The Stars At Night Are Big And Bright

It was cold as they crossed the fields. Hoar frost was sparkling on the grass in the small circles of light created by the several oil lamps carried by a group of men well muffled against a winter-night.
They didn’t have far to walk. Maybe 20 minutes from their lodgings in a once historic vicarage across the fields to Bockleton Manor. Readers who call England their “old country” and hail from Worcestershire or Herefordshire may recognize the name. It has been on record in one form or another since the Domesday Book was published in 1086.
The group of men now huddling through the cold and dark of a 1942 pre-Christmas night have little knowledge of the history. All they know is that the manor, now looming massive in the fragile light of moonrise, is a temporary “home” for children in care of the Birmingham Royal Institution for the Blind (BRIB). The children had been evacuated from bomb threatened Birmingham in the early months of WW2 with boys re-located in Kinlet Hall, Shropshire; the girls in Bockleton Manor or Court.
The motley group now knocking on the ancient front door is mixed bag of conscientious objectors, some religious, some political, agnostics and few atheists. Their bunkhouse at the old vicarage is operated by Quakers and they are on hand this evening to offer pre-Christmas entertainment for children and BRIB staff – and the Lord of the Manor and his family if they were in residence and cared to attend. Ushered into the entrance hall then led to the great hall where they were to perform, the nondescript group of a dozen or so was viewed with curiosity and a touch of quizzical amusement. The thoughts were unspoken but obvious: What on earth is this rag-tag-bob-tail crew going to do to pleasingly entertain a large group of blind children, their discerning teachers and a handful of upper-crust gentry?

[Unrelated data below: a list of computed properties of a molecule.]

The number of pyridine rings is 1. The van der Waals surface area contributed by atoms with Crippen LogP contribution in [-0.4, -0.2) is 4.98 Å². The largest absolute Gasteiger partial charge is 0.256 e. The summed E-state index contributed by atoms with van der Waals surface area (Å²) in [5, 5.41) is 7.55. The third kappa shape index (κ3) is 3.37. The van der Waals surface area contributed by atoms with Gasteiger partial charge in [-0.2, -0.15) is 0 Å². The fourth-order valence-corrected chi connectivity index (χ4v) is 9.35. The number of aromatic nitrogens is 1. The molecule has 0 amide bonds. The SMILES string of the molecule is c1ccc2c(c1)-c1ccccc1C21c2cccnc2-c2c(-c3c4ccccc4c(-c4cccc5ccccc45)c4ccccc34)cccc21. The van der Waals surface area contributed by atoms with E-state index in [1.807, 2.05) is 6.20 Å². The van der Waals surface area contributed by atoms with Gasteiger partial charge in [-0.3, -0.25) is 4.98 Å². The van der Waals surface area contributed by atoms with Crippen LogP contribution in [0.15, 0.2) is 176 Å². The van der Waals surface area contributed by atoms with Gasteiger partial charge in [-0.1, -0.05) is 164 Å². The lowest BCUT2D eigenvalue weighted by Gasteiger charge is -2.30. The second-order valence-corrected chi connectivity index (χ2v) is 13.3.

They had no way of knowing that in what looked like a clean but disheveled gang of ditch diggers, crop-harvesters and general farm labourers were a concert pianist, two classical violinists, a former conductor of the Welsh Junior Symphony Orchestra, four magnificent voices from Welsh Chapel choirs – one bass, one baritone, two tenors, two cast members from the long running British vaudeville show The Fol-de-Rols, and a few writers
The ‘‘Fols” started as a seaside beach show in Scarborough, Yorkshire in 1911, and grew to become one of the most famous and best loved year-round touring shows in Britain until the 1970’s when changing times and tastes rang down its final curtain. It was once written of the Fols that their shows always “had an air of class about them” – and that is what the two former Fols were determined to deliver to this audience of blind children and their mentors.
Together with the musicians they had scripted a close to two-hour show featuring favourite songs old and new, piano and violin solos, classical and popular duets, skits with emphasis on loud slaps, bangs and shouts and terrible puns which brought laughter and cheers from the children – and groans from the adults. There were touches of Christmas throughout the concert, it being that time of the year, but it wasn’t overwhelming.